Healthcare Professionals (HCP) Program

Bellwood offers a specialized program to address the unique needs of healthcare professionals (HCP) with substance use disorders. The seven-week program is open to medical doctors, pharmacists, registered nurses, dentists, veterinarians, and other professionals who have access to controlled substances as part of their daily work. Other HCP’s, such as social workers and psychotherapists, are considered for the program on a case-by-case basis depending on individuals needs.

The Need for a Specialized Program for Healthcare Providers

Healthcare professionals (HCP) have higher rates of prescription drug use disorders than the general population, especially for opioids and benzodiazepines, according to data from the United States.[1],[2],[3],[4] This may be due to a combination of factors including the easy accessibility of these substances to healthcare professionals, shift work, caregiver burnout, and high levels of stress associated with job performance.

However, healthcare professionals (HCP) are also less likely to seek treatment because they often feel that they should be able to resolve their problems on their own, have a sense of obligation to their patients, or transitioning from an HCP role to a patient role can feel daunting. Additionally, they often fear legal and professional consequences of admitting that they have a substance use disorder. Fortunately, research suggests that the success rate of treatment for HCPs is very high—one study found that 95% of HCPs who successfully completed treatment were still licensed and employed five years later.[5]

Specific Program Objectives

At Bellwood, we have been treating healthcare professionals (HCP) for many years and understand the distinct challenges that they face. During your time in treatment you will attend psychoeducation sessions to learn about your addiction; attend processing groups several times a week; learn Dialectical Behavioural Therapy (DBT) skills to improve your distress tolerance, emotional regulation, and mindfulness practices. You will work closely with an individual therapist to discuss your personal challenges that led to your addiction, and who will also help to liaise with your referrer to ensure a smooth transition after completing your treatment program at Bellwood.

Topics covered in the Healthcare Practitioner (HCP) Program at Bellwood include the following:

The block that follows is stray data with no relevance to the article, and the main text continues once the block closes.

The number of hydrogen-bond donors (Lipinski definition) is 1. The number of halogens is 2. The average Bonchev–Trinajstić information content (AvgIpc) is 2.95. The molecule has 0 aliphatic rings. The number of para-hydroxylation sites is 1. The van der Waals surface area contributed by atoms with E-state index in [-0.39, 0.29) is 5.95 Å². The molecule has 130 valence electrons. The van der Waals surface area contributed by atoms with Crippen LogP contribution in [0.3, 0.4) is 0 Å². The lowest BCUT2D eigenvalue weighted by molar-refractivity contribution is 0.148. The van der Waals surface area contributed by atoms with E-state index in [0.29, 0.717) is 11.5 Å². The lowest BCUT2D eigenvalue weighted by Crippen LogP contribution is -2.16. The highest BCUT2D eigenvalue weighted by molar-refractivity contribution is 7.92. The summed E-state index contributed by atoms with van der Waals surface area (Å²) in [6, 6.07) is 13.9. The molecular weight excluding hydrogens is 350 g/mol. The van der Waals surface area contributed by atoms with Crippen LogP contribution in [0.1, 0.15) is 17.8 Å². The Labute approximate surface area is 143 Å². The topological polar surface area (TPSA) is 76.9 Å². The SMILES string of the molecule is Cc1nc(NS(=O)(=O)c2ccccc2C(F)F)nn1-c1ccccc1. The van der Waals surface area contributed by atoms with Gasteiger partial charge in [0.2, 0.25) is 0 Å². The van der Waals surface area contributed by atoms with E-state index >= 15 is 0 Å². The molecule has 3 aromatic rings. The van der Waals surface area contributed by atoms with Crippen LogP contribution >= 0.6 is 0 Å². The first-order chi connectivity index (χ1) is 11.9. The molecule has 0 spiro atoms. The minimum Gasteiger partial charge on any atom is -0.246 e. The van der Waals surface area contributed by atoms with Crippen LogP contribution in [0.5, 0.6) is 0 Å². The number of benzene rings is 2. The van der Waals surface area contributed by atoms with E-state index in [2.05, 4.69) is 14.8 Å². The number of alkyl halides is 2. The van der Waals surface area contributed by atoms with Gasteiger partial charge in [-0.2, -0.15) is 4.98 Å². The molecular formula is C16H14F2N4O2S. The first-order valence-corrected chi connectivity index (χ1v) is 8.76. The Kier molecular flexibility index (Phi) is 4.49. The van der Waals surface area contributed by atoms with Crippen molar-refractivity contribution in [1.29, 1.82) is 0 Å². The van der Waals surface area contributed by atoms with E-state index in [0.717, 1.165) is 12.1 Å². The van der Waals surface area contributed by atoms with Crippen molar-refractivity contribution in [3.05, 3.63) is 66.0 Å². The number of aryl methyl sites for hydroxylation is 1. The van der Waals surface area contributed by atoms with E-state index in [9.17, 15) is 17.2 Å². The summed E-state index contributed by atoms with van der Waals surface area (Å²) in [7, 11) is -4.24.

• How to navigate questions or concerns from colleagues and patients about your absence. How to manage reputational issues upon return to work.
  • Return to work monitoring processes that may be mandated by your regulatory body. Requirements you are obligated to meet and helpful strategies to navigate these issues.
  • Work-life balance: considering important areas of your life other than work, such as family, friends, leisure, health, and finances. For each important area, patients identify their barriers to achieving balance and create strategies for overcoming them.
  • Identifying triggers in the workplace (e.g. access to medications, prescribing, work pressure) and the relapse-prevention strategies to manage these triggers.
  • Caregiver fatigue: how to balance your needs with the needs of your patients.
  • Other topics that frequently arise during treatment include fear of failure, intellectualizing addiction, dealing with shame, barriers to accessing ongoing recovery support, and being the “patient.”


We recognize that aftercare is as important for healthcare professionals (HCP) as it is for any other population. HCPs have their own unique needs and challenges and, like many other populations, benefit from the support of their peers. For these reasons, Bellwood hosts weekly meetings of a Caduceus (open to HCPs only) support group.


[1] Merlo, L., & Gold, M. (2008). Prescription opioid abuse and dependence among physicians: Hypotheses and treatment. Harvard Review of Psychiatry, 16(3), 181–94.

[2] Merlo, L. J., Trejo-Lopez, J., Conwell, T., & Rivenbark, J. (2013). Patterns of substance abuse initiation among healthcare professionals in recovery. The American Journal on Addictions, 22, 605–612.

[3] Hughes, P. H., Storr, C. L., Brandenburg, N., Baldwin, D. C., Anthony, J. C., & Sheehan, D. V. (1999). Physician substance abuse by medical specialty. Journal of Addictive Diseases, 18(3), 23–37.

[4] Hughes, P. H., Brandenburg, N., Baldwin, D. C., Storr, C. L., Williams, K. M., Anthony, J. C., & Sheehan, D. V. (1992). Prevalence of substance use among U.S. physicians. JAMA, 267(17), 2333–2339.

[5] DuPont, R. L., McLellan, A. T., Carr, G., Gendel, M., & Skipper, G. E. (2009). How are addicted physicians treated? A national survey of physician health programs. Journal of Substance Abuse Treatment, 37, 1–7.